Also, imagine you're asking someone to do something. You finish asking him. And then you just say the word "please" as a separate sentence. The word you would use in Japanese is "お願いします" or less polite "お願い".
You can't say just "下さい" since it's linked to a verb, for example: 聞いてください (please listen), それをください (please give me that), ちょっとまってください (please wait a little bit/wait a minute). It is an imperative form of the verb 下さる which means "to give", the less polite form is くれる, the imperative of which is "くれ", so in casual conversation ください is often replaced with くれ.
You can also read here in which situations each of these is used.
I read that kudasai is used when talking to someone you are superior to or asking for something that you are entitled to like a teacher asking for homework. Onegaishimasu is used when asking for a favour or when requesting something from a stranger. Onegaishimasu is used a lot when requesting a service e.g. when requesting a taxi
In detail? Well, you asked for it f(^_^;
I'll get the quick answers out of the way first. Yes, します has a literal meaning, although it is polite as well. And yes, this phrase is often shortened to 「お願い（おねがい）」in casual speech.
About explaining this word, I can think of two possible ways to break it down, but I'm not sure which is more correct. Both come from modifying the verb 願う（ねがう）which means "to wish", or "to request"
1) The first option comes from modifying 願う to its noun stem, 願い, making it "a wish" or "a request". Many verbs follow this pattern, such as 休み meaning "holiday" or "rest". Here, お is added as an politeness prefix, also known as 丁寧語 teineigo. In this case, します can be interpreted very literally, as the polite present tense of する, meaning "to do".
Putting all of that together, the phrase as a whole translates along the lines of "I am making a request".
2) The alternative explanation is from a specific form of polite speech, 敬語 keigo, in Japanese which lowers the speaker's status, also called humble language or 謙譲語 kenjougo.
When referring to actions done by the speaker, there is a pattern for modifying verbs to show humility, which takes the form お + verb ます-stem + します. So, since the ます form of 願う is 願います, the ます-stem is 願い and it fits in between お and します to make our phrase.
In this case, the rough meaning is ever so slightly different from case 1. It translates roughly as "I am humbly requesting".
But, like I said, I'm not sure which of these interpretations is more correct and I'm definitely curious if anyone has a definitive answer.
I should also mention that the phrase お願いします retains very little of these literal meanings, and is used more to convey that general feeling.
You're right. This "ga" here has another pronunciation. It is an alophone for g. The same phenomenom happens in Spanish. We pronounce different "go" in "gota" (drop) and in "lago" (lake). This softer G occurs just between vowels. It is not about the quality of the recording.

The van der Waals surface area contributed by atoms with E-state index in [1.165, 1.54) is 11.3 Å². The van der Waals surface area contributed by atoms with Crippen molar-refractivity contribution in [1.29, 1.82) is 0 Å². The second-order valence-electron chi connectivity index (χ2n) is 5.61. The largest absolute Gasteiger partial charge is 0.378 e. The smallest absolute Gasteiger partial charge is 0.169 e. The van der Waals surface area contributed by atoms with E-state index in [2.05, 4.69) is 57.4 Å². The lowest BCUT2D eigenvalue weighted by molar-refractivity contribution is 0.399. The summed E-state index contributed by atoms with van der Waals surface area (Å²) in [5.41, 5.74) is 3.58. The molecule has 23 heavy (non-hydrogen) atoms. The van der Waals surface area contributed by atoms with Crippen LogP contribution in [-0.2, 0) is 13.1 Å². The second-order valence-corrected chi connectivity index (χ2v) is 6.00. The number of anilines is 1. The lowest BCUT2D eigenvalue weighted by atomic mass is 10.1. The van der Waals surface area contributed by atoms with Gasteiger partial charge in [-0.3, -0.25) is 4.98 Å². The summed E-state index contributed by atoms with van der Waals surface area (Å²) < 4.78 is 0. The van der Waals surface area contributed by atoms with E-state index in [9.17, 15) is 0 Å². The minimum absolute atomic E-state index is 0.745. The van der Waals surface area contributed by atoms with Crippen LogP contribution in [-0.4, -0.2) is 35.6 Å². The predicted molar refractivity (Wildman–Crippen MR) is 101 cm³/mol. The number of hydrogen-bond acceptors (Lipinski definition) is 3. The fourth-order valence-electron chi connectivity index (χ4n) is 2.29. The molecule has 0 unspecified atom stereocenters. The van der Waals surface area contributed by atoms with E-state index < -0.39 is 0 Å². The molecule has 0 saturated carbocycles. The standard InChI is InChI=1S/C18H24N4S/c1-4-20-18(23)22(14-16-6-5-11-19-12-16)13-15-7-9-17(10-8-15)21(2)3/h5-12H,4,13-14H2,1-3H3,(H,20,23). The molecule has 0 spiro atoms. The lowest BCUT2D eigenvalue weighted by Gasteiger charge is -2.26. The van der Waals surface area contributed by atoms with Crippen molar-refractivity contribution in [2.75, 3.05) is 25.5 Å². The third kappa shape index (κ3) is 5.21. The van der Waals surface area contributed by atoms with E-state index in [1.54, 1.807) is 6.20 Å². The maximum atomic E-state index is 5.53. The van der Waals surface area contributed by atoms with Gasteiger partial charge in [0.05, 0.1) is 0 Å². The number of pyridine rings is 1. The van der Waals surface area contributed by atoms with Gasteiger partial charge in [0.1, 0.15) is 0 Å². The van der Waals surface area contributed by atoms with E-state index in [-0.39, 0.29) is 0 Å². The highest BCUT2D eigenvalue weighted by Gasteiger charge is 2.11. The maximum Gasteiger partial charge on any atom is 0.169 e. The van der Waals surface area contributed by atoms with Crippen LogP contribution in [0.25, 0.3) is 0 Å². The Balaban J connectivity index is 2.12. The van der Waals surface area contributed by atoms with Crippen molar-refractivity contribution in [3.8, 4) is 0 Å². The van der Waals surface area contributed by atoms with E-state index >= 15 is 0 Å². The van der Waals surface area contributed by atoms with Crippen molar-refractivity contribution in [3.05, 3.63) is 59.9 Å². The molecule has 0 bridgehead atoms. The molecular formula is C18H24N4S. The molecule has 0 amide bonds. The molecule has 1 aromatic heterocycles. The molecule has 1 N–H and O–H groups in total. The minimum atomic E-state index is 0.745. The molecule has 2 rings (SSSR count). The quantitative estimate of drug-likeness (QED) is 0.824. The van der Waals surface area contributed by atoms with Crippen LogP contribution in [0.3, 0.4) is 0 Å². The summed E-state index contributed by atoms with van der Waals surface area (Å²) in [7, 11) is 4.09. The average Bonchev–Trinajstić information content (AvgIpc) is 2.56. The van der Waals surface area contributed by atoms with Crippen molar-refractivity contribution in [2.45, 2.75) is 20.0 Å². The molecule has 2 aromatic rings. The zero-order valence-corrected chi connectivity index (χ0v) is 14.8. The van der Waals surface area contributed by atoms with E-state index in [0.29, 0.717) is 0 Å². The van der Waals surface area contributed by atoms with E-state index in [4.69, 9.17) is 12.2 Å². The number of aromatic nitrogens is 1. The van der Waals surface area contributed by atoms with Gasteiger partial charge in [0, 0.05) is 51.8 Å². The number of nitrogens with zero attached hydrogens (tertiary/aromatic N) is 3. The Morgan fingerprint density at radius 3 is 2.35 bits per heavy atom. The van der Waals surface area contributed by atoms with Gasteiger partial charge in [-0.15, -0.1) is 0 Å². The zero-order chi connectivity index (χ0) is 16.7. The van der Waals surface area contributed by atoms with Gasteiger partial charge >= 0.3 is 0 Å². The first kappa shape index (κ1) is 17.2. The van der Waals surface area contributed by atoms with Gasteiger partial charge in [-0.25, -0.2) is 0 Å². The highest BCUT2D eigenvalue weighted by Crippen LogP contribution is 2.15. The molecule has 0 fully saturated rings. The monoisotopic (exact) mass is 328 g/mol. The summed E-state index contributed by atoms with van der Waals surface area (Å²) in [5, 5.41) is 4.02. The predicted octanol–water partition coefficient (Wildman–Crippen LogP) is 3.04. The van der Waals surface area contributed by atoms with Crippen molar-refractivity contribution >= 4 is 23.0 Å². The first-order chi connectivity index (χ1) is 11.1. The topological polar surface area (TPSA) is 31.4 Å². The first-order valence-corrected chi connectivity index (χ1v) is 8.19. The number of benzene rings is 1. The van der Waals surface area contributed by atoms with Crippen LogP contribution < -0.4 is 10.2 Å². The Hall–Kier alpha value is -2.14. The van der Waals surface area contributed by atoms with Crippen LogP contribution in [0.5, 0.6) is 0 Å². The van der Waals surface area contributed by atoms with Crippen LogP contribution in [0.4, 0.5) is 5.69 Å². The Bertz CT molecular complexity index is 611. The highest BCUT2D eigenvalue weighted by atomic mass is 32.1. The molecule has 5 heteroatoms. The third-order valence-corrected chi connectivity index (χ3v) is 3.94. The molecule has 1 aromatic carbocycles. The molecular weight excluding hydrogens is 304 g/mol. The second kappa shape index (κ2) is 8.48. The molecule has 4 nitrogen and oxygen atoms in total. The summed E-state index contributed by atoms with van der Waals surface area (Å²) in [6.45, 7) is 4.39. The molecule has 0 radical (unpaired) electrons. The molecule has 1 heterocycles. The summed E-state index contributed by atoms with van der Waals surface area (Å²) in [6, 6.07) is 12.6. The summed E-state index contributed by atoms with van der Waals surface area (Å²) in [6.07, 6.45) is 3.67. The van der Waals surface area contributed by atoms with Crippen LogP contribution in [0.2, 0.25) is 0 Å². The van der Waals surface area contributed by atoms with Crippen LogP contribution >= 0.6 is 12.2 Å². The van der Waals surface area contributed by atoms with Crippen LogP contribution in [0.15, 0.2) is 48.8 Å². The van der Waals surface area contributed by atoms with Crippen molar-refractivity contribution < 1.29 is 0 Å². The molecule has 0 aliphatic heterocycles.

Only you know the answer to that question.
...But more seriously: https://www.lingualift.com/blog/yoroshiku-onegaishimasu-meaning/
"The simplest, quickest and easiest way to understand yoroshiku onegaishimasu, and the less formal dozo yoroshiku is that it means both please and thank you. It's used to make a request and also to thank the person, either before or after they do it for you. Yoroshiku is the casual version that’s used among friends."
While it doesn't change the literal meaning whether you put it before or after the person has agreed to the request, the implication of you saying "onegaishimasu" after they agree to do it is that you're thanking them for going to the trouble of doing it.
Great article! I just have one issue with it, and it's the "either before or after they do it for you" part. Well, that and the inclusion/explanation of よろしくどうぞ, but that's a bit nit-picky f(^_^;
I think you understand it well enough, @V2Blast, but it's a little misleading when written like that. What you wrote was much better: "after they agree to do it".
Ooh, how do I explain this succinctly... おねがいします is perhaps the second most useful Japanese phrase, after すみません.
It's a stand-alone verb on its own, so it doesn't tag onto other verbs like "please" does in English (that's what ください does). As I've explained in earlier posts, the phrase comes from the verb meaning "to beg, to request", and most of the time you can think of it as something like "I beg of you" instead of "please".
Examples of when you could use this phrase:
- Someone offers to do something for you, and you (humbly) accept their offer: you buy new pants and the sales assistant offers to hem them for free -> おねがいします
- You want to (humbly) ask for someone's permission to do something: you explain to your boss that you need to take the afternoon off to look after your sick chihuahua -> おねがいします
- You want to (humbly) ask someone to do something for you: you want your guitarist friend to teach you how to play a song that will definitely get you all the ladies -> おねがいします
- Someone offers to give something to you, and you (humbly) accept their offer: your teacher knows you suck at studying and didn't take notes all semester and offers you an annotated copy of her lectures -> おねがいします
- You want to (humbly) ask for something: as the convenience store clerk is refilling the drinks fridge, you point at the Pocari Sweat and raise one finger -> おねがいします
They are completely different phrases.
おねがします roughly means "please", "I beg of you", etc.; please read some of the other comments on this page for a more thorough breakdown.
On the other hand, ございます is actually just a verb, and a somewhat archaic one at that. It literally means "to be, to exist", similar to あります, except more polite. It's mostly found in the polite forms of greetings, e.g. おはようございます ("good morning"), or stuffy business language.